Thus, this shows that mediation not only comes in variates forms, it also applies in variates categories of people. This is why Denmark not only promoting mediation through it’s legal system, it also encourage mediation through education[ Karin M. Villumsen, ‘School Mediation in Denmark – an overview’ (DCUM) (19 August 2011) <http://dcum.dk/school-mediation-in-denmark-overview> accessed on 19 April 2014]. In the same time, it is also training potential students to become a good mediator in future. The students may learn the arts and skills of mediation which can only build up through time and experience. The is a brand new idea and good suggestion for other countries to learn and set up their own school mediation which may achieve the purpose of killing two birds with one stone.
Debates on Accreditation and Standards
After the accreditation of mediation started to introduce in all over the world, there are criticizm regarding this issue and the debate over accreditation and standards of mediators started to arose. This is because there are advantages and disadvantages of accreditation of mediation.
Starting with the advantages, which are the basic reason of accreditation of mediation, are basically these five advantages[ Felicity Hutcheson, ‘Current Trends, Process and Practice in Mediation and Alternative Dispute Resolution’ (Department of Labour, January 2008) <http://www.dol.govt.nz/PDFs/mediation-resolution.pdf> accessed on 21 April 2014 ]:
- To enhance the quality and ethics of mediation practice
- To protect consumers of mediation services
- To promote education about mediation
- To build consumer confidence in mediation services
- To improve the credibility of mediation as an alternative disputes resolution
- To build the capacity and coherence of the ADR field.
While the main part of the debates is mostly from the negative side of accreditation. Many of the people make a big mistake on the notions of mediation as a profession and qualifications to mediate. They think that the few hours of training is all they need to become a mediator which is so easy and cheap.
However, it is very wrong and untrue to think of that way. Mediation training is just an introduction to basic concepts and general knowledge about mediation. It is like an orientation to the profession but not an instant qualification[ Diane Levin, ‘Mediation career myth-busting: 5 urban legends it’s time to debunk’ (Mediation channel, 15 July 2009) <http://mediationchannel.com/2009/07/15/mediation-career-myth-busting-5-urban-legends-its-time-to-debunk/> accessed on 23 April 2014]. Attending few courses of training doesn’t means they are professional in mediation. Those required skills in mediation was unable to learn in few hours and it only develop through time and experience. Theoretical training is not the same in reality where it is more complicated and unexpected.
Another wrong assumption is that many of the people including some trainer in the mediation training thinks that lawyers are automatically a great mediators because of their profession and need only a little of mediation training. Even though lawyers are good in certain kind of negotiation, but this does not make them a good mediators.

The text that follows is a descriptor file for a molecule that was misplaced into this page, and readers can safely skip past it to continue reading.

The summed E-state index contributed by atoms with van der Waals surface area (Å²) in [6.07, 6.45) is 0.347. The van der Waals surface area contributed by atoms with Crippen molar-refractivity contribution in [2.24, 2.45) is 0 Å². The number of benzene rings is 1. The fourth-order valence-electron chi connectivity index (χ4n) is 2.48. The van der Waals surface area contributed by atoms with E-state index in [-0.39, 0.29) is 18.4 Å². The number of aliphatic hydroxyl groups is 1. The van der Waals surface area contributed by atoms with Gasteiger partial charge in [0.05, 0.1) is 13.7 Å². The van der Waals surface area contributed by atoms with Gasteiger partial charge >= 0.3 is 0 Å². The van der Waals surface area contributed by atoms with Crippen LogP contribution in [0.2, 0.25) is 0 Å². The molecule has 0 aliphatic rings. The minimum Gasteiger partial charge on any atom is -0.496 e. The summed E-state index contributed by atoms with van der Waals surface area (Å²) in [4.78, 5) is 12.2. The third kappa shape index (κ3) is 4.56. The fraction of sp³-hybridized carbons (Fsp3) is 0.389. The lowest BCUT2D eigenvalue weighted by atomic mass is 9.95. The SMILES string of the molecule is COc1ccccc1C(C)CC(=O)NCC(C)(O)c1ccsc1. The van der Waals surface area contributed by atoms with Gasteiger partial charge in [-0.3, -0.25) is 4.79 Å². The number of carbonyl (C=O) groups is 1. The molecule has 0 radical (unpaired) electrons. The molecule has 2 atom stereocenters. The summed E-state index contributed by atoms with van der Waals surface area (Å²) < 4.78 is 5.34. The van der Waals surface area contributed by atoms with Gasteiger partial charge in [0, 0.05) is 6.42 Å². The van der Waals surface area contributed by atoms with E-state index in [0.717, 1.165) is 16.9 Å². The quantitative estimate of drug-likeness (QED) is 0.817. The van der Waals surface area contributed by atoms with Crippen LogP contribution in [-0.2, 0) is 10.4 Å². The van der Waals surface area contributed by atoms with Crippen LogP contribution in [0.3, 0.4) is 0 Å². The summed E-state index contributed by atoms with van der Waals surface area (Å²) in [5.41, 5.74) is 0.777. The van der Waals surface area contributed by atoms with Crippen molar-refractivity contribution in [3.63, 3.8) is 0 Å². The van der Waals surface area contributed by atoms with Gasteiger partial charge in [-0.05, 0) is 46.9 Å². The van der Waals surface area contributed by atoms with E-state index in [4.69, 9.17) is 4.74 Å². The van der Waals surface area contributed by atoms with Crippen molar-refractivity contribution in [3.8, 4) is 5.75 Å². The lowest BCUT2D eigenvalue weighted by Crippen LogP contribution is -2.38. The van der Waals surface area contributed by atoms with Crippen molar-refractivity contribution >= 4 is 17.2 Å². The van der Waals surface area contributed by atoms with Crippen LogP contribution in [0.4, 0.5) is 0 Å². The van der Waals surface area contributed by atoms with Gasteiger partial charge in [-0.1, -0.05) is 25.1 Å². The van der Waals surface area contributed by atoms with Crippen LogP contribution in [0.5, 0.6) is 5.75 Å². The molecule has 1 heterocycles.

They are normally familiar with the traditional kind of distributive negotiation, which is also called as ‘win-lose’ bargaining. Assuming two parties are fighting for a pie and they are not able to expand the pie, one party will get a big part of pie while the other party get a smaller part. On the other hand, mediation offers another kind of negotiation, which is intergrative or interest-based negotiation[ Brad Spangler, ‘Distributie Bargaining’ (Beyond Intractability, June 2003) <http://www.beyondintractability.org/essay/distributive-bargaining> accessed on 24 April 2014]. It is different from distributive negotiation where mediators are helping the parties to find a ‘win-win’ solution to their dispute through intergrative negotiation[ Brad Spangler, ‘ Integrative or Interest-Based Bargaining’ (Beyond Intractability, June 2003) <http://www.beyondintractability.org/essay/interest-based-bargaining> accessed on 14 April 2014]. It is a negotiation focusing on the interest of the parties including the needs, desires, wishes, concerns and fears which is important to each side. It makes the ‘pie’ bigger in order to satisfied the interest and needs of both parties. Thus, it is a different kind of professions and no lawyers are natural mediators. Everyone must bare this in mind to avoid confusion and misunderstanding.
Besides that, some of the people also misunderstood that mediation is a specifically only for lawyers or law degree holders. It is an untrue statement because mediator can come from a wide range of occupations and backgrounds, for example from the range of student and housewife until judge and officer. However, if the disputes involving the area of law, then they should leave it to lawyer mediator who are expert in law.
Furthermore, there are criticizm on the online training in mediation with certification. With the development of technology in recent years, many things are able to do in websites and internet. There are plenty of online mediation training with certificate which is offered by some organisations. These kind of training was strongly criticize by Diane Levin who is the author of many mediation articles in Mediation Channel[ Diane Levin, ‘Mediation career myth-busting: 5 urban legends it’s time to debunk’ (Mediation channel, 15 July 2009) <http://mediationchannel.com/2009/07/15/mediation-career-myth-busting-5-urban-legends-its-time-to-debunk/> accessed on 23 April 2014]. I agree with her point that these kind of online mediation training is a big waste of money and time and it is definately not the way to learn mediation correctly and efficiency.